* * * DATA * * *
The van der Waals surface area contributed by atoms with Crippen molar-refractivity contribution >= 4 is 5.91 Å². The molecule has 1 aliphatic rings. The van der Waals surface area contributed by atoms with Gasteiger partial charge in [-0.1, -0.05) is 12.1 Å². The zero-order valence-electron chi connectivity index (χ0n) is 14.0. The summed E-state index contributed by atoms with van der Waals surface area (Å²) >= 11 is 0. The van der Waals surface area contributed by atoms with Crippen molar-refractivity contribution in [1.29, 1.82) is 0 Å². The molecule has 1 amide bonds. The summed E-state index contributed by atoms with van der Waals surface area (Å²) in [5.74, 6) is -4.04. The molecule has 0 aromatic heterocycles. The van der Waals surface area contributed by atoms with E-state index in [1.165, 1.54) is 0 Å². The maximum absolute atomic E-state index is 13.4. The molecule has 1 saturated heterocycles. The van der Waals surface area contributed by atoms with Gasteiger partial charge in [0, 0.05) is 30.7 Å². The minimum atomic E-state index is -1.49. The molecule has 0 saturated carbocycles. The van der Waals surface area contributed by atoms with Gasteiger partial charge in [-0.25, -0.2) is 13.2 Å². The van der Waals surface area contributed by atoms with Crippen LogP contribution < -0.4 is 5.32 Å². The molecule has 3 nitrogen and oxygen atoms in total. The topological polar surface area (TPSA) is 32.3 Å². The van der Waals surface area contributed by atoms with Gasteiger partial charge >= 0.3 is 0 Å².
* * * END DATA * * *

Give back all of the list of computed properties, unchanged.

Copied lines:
The van der Waals surface area contributed by atoms with Crippen molar-refractivity contribution >= 4 is 5.91 Å². The molecule has 1 aliphatic rings. The van der Waals surface area contributed by atoms with Gasteiger partial charge in [-0.1, -0.05) is 12.1 Å². The zero-order valence-electron chi connectivity index (χ0n) is 14.0. The summed E-state index contributed by atoms with van der Waals surface area (Å²) >= 11 is 0. The van der Waals surface area contributed by atoms with Crippen molar-refractivity contribution in [1.29, 1.82) is 0 Å². The molecule has 1 amide bonds. The summed E-state index contributed by atoms with van der Waals surface area (Å²) in [5.74, 6) is -4.04. The molecule has 0 aromatic heterocycles. The van der Waals surface area contributed by atoms with E-state index in [1.165, 1.54) is 0 Å². The maximum absolute atomic E-state index is 13.4. The molecule has 1 saturated heterocycles. The van der Waals surface area contributed by atoms with Gasteiger partial charge in [0, 0.05) is 30.7 Å². The minimum atomic E-state index is -1.49. The molecule has 0 saturated carbocycles. The van der Waals surface area contributed by atoms with Gasteiger partial charge in [-0.25, -0.2) is 13.2 Å². The van der Waals surface area contributed by atoms with Crippen LogP contribution < -0.4 is 5.32 Å². The molecule has 3 nitrogen and oxygen atoms in total. The topological polar surface area (TPSA) is 32.3 Å². The van der Waals surface area contributed by atoms with Gasteiger partial charge >= 0.3 is 0 Å².